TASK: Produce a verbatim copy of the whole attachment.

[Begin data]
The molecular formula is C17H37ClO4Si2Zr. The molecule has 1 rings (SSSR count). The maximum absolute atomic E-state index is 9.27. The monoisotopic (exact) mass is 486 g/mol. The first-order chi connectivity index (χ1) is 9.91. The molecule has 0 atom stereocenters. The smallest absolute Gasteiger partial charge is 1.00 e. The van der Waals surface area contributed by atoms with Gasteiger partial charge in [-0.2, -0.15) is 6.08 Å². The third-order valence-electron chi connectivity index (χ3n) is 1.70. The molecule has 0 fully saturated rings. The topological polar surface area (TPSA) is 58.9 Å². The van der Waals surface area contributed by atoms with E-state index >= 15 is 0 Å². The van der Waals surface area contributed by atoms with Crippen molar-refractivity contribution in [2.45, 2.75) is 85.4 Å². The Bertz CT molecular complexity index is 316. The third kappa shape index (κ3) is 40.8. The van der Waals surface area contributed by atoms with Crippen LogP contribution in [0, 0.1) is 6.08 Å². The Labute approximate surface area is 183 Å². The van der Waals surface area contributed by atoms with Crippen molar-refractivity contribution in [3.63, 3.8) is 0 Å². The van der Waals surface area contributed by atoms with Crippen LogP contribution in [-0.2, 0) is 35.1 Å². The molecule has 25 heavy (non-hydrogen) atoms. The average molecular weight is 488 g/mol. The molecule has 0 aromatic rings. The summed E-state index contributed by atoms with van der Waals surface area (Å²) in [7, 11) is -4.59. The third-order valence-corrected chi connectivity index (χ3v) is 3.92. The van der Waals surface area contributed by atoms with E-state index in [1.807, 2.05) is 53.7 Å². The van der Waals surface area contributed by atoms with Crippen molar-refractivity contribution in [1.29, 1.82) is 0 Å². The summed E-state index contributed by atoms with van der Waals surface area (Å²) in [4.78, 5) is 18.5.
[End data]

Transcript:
The molecular formula is C17H37ClO4Si2Zr. The molecule has 1 rings (SSSR count). The maximum absolute atomic E-state index is 9.27. The monoisotopic (exact) mass is 486 g/mol. The first-order chi connectivity index (χ1) is 9.91. The molecule has 0 atom stereocenters. The smallest absolute Gasteiger partial charge is 1.00 e. The van der Waals surface area contributed by atoms with Gasteiger partial charge in [-0.2, -0.15) is 6.08 Å². The third-order valence-electron chi connectivity index (χ3n) is 1.70. The molecule has 0 fully saturated rings. The topological polar surface area (TPSA) is 58.9 Å². The van der Waals surface area contributed by atoms with E-state index >= 15 is 0 Å². The van der Waals surface area contributed by atoms with Crippen molar-refractivity contribution in [2.45, 2.75) is 85.4 Å². The Bertz CT molecular complexity index is 316. The third kappa shape index (κ3) is 40.8. The van der Waals surface area contributed by atoms with Crippen LogP contribution in [0, 0.1) is 6.08 Å². The Labute approximate surface area is 183 Å². The van der Waals surface area contributed by atoms with Crippen molar-refractivity contribution in [3.63, 3.8) is 0 Å². The van der Waals surface area contributed by atoms with Crippen LogP contribution in [-0.2, 0) is 35.1 Å². The molecule has 25 heavy (non-hydrogen) atoms. The average molecular weight is 488 g/mol. The molecule has 0 aromatic rings. The summed E-state index contributed by atoms with van der Waals surface area (Å²) in [7, 11) is -4.59. The third-order valence-corrected chi connectivity index (χ3v) is 3.92. The van der Waals surface area contributed by atoms with E-state index in [1.807, 2.05) is 53.7 Å². The van der Waals surface area contributed by atoms with Crippen molar-refractivity contribution in [1.29, 1.82) is 0 Å². The summed E-state index contributed by atoms with van der Waals surface area (Å²) in [4.78, 5) is 18.5.